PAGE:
The Rules of Law Enforcement

      After reviewing Appendix B, I came to the conclusion the two detectives did not conduct a lawful search and seizure.   The detectives had probable cause to stop and question the first suspect that was walking briskly out of the electronics store.   There was probable cause to stop and talk with the suspect.   His Miranda rights were read and he was taken into custody.   The Miranda rights were read during the arrest which was conducted properly. During interrogation detectives were informed about the second suspect, at that time an arrest warrant was issued.   The detectives conducted an illegal search.   They didn’t have a search warrant, they had an arrest warrant.   They did have probable cause to arrest the second suspect.   The arrest was improperly conducted because they didn’t read the suspect their Miranda rights.   The suspects Fourth Amendment rights were violated.     It’s important for officers to read suspects their Miranda rights because it’s important they understand their rights for entrapment purposes.   Also, if a suspect is interrogated without being read their Miranda rights, their statement is automatically excluded.

      Police weren’t able to conduct a lawful interrogation on the second suspect because their Fourth Amendment rights were violated and their Miranda rights weren’t read.   When police arrived at the second suspects’ residence, they should have had a search warrant.   They asked the 14yr old girl to enter the home because it was important for them to do so and the girl agreed.   Police were not permitted by law to conduct any preliminary search.   Any information that police obtained from the suspect during the interrogation had to be thrown out in a court of law. The interrogation was against the law just like the search of the suspects’ home.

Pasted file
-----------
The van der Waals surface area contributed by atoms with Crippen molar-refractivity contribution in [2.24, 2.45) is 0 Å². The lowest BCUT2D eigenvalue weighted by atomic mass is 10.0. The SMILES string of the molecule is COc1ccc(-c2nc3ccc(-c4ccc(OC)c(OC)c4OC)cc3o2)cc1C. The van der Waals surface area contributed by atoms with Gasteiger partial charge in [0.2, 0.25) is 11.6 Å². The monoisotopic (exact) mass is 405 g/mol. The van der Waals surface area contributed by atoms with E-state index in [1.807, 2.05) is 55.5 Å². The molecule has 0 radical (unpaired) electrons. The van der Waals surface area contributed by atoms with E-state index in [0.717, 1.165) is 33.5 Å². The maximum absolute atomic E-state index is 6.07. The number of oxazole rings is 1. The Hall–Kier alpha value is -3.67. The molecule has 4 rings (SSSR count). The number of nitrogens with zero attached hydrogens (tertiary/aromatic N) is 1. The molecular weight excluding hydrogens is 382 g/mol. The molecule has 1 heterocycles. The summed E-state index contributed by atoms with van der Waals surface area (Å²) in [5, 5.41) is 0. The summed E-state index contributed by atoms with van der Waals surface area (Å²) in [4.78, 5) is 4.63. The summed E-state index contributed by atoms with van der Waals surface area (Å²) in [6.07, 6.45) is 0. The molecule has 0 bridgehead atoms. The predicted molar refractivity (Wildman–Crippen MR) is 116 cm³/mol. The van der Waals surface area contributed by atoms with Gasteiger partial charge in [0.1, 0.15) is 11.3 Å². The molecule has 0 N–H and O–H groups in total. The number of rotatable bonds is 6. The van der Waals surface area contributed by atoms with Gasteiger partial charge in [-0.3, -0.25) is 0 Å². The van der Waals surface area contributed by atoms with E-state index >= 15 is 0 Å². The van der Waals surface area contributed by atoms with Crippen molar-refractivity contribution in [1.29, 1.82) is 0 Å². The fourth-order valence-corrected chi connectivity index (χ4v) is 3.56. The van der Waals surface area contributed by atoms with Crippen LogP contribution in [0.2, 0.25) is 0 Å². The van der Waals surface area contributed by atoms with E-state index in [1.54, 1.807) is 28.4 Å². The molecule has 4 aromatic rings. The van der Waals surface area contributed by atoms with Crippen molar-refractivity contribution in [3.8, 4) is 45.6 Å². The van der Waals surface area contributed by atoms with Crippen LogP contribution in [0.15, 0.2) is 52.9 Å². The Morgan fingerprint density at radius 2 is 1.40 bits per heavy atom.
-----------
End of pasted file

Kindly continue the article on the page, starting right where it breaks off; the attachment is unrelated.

This case study leads me to believe that some actions were conducted properly by law and some were not.   Police officers cannot frisk anyone or search their premises without probable...